Wednesday, January 4, 2012

What Lies Ahead for Bulk and Container Freight Rates in 2012?

Last Year Ended on a Low Note - But Can We Expect Better to Come?
Shipping News Feature

WORLDWIDE – The problem of oversupply in the shipping industry has become a familiar situation, and, with more new build container and bulk cargo vessels due off the blocks in the coming months, things are unlikely to get easier for the worlds freight carriers during 2012. So what do we face in the next twelve months? By all accounts it looks as if the situation, whilst currently disappointing, could get much worse for certain sectors with some companies more exposed than others.

Firstly the bright spots, if your main business is shipping LNG, or liquefied natural gas to give it its proper name, or foodstuffs in bulk or otherwise, then you can face the future without the nagging dread that seems to be facing just about everybody else at this time. Continuing doubts about the euro in a market where US dollars are the currency of choice are leaving the real experts floundering to see a bright side.

LNG tanker rates are rising as demand for a cleaner fuel increases particularly after the Japanese Fukushima Daiichi catastrophe which grounded the nuclear industry across that country. Some analysts are predicting rates for LNG fleets will jump up to 100% over 2011 as shortages of suitable vessels push prices up whilst other tanker rates plummet. The Baltic Dry Index finished trading before Christmas at its lowest level since August after a rapid decline and oil tanker rates have fallen dramatically as demand fell, partly due to the taste for gas but also driven down by the retreat of oils percentage share of global energy supplies with predictions that this will be a continuing process as industrialised nations wean themselves off this particular fossil fuel and look for alternatives.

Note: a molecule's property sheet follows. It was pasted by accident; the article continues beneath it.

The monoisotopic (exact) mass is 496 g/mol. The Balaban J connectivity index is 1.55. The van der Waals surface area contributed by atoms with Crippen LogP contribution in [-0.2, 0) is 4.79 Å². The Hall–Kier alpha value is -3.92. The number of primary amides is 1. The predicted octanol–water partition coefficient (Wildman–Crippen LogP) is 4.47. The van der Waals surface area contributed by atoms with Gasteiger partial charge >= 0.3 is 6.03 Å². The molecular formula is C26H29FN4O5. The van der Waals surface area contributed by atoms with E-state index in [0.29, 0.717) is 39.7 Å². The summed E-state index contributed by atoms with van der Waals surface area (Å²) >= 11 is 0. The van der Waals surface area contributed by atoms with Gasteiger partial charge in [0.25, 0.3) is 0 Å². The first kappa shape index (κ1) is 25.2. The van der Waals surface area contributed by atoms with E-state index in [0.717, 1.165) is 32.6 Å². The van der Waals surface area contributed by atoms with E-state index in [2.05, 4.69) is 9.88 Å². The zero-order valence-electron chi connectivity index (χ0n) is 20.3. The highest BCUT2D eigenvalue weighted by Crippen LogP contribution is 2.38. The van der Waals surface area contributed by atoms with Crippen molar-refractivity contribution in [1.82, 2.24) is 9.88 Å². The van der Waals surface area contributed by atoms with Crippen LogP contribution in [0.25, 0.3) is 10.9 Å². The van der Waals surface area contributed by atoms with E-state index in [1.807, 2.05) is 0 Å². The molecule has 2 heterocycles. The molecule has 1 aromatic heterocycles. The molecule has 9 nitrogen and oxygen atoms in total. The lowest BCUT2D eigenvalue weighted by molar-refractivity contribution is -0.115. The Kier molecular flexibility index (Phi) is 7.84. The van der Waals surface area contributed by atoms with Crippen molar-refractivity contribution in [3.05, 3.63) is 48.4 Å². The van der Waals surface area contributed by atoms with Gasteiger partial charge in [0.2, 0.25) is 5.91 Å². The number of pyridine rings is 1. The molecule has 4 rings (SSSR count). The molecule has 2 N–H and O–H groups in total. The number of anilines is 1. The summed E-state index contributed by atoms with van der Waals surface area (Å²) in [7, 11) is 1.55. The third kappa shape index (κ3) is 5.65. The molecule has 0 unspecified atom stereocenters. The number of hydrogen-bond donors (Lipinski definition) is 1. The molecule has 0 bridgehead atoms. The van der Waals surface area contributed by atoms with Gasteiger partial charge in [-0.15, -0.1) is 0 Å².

Whilst the shipyards of the Far East continue to produce the giant box carriers and tankers which were ordered in the peak years there is nowhere near the same number of orders for LNG carriers at the moment, the trade was viewed with some suspicion in previous years, particularly after a fall in consumption three years ago, but the fact that LNG represents the only big shipping game in town at the moment, backed up by many analysts predictions that the current new build orders will not cope with the predicted rise in consumption, make many see it as a safe bet for expansion.

A report last month from consultants Moore Stephens detailed how respondents to its survey were more confident than previously yet individual topics discussed do not seem to reflect this. Whilst many senior executives talked of increased investment the majority of them also expected the cost of finance to rise, only 23% expect dry bulk rates to go up, 31% felt container rates would fall (the worst return since 2009), tanker operators also appeared pessimistic with only those associated with vessel charters anticipating a rise in tariffs.

The survey concludes on an ominous note stating unequivocally that the returns currently available through the freight markets are generally not sufficient to offset operating costs and leave any prospect of a return on investment and with Moore Stephens shipping partner, Richard Greiner concluding:

“The loss of some good, well-run companies is the sad but inevitable result of the singular economic conditions currently prevailing throughout the world. But the loss of short-termist, inadequately funded companies will leave the industry in much better shape than it was before the indicators started to point in the wrong direction.”

The actions of many of the world’s container companies in the past few weeks as they huddle together against the cold economic gales suggest he may well be right. In a falling market survival of the fittest is, as always, the way of the world and those companies who have managed to either diversify sufficiently or chosen to back the right sector will have the best chance of seeing in the next decade.